Bamboo, a plant with hundred of uses has long been associated with short life span products. Mankind has long exploited bamboos, like other lignocellulosic materials, for various purposes and reasons (Tewari & Bindhi Singh, 1979). They are used intensively for making a wide range of products such as house-hold items, handicrafts, paper, joss-sticks, barbecue sticks and chopsticks. It is one of the oldest light building materials used in the rural areas and villages due to its availability, low cost, strength, and high yield and renewable nature. Bamboos considered to have a very low natural durability, when placed in contact with soil (Liese 1985, Kumar et al. 1994, Jayanetti & Follett, 1998), the young bamboo culms in particular or that has been insufficiently treated with preservatives usually deteriorate rapidly by the action of a mixed population of soil microorganisms and termites. Fungi and termites may still colonize even to those bamboo regarded as adequately treated with preservative. The decay and the attack rates on these bamboo may be slower, and the patterns of fungal colonization may also differ from untreated or less adequately treated bamboo. Trials on the present study on the in-ground performance of bamboo treated with preservatives were started from 1995 to 1997. The aims of these study were to determine and assess the durability between untreated and chemically treated bamboo against fungal and termites attacked in short term ground contact tests. Information generated from the study will help to promote and increase the utilization of bamboo for construction and exterior uses.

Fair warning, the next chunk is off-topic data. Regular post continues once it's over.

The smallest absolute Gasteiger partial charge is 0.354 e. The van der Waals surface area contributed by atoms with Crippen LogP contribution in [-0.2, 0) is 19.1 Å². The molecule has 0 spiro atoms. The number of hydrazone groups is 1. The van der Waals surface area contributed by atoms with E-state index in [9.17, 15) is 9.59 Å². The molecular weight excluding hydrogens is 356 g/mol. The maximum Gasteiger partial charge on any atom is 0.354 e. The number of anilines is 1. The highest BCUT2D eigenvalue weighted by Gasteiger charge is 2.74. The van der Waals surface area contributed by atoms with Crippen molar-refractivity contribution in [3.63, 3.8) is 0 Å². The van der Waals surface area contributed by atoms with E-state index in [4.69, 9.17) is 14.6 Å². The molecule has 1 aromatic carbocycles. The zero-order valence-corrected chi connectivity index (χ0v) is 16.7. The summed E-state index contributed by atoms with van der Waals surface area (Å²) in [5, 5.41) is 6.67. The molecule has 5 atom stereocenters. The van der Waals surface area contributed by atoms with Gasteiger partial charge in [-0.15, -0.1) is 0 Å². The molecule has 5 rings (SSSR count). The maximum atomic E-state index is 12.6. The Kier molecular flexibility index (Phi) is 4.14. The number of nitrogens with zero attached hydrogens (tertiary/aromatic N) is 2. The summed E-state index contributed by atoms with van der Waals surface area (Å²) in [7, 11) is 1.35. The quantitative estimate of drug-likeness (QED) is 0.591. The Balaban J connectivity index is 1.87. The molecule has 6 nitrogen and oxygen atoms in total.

MATERIALS AND METHODS
The bamboo samples for this study were taken from the Forest Research Institute of Malaysia’s (FRIM) research trial plot in Nami, Kedah in Malaysia. Bamboo culms were cut at about 30 cm above the ground level. These culms of known age were taken from randomly selected clumps all had diameters between 8 to 10 cm. They were...
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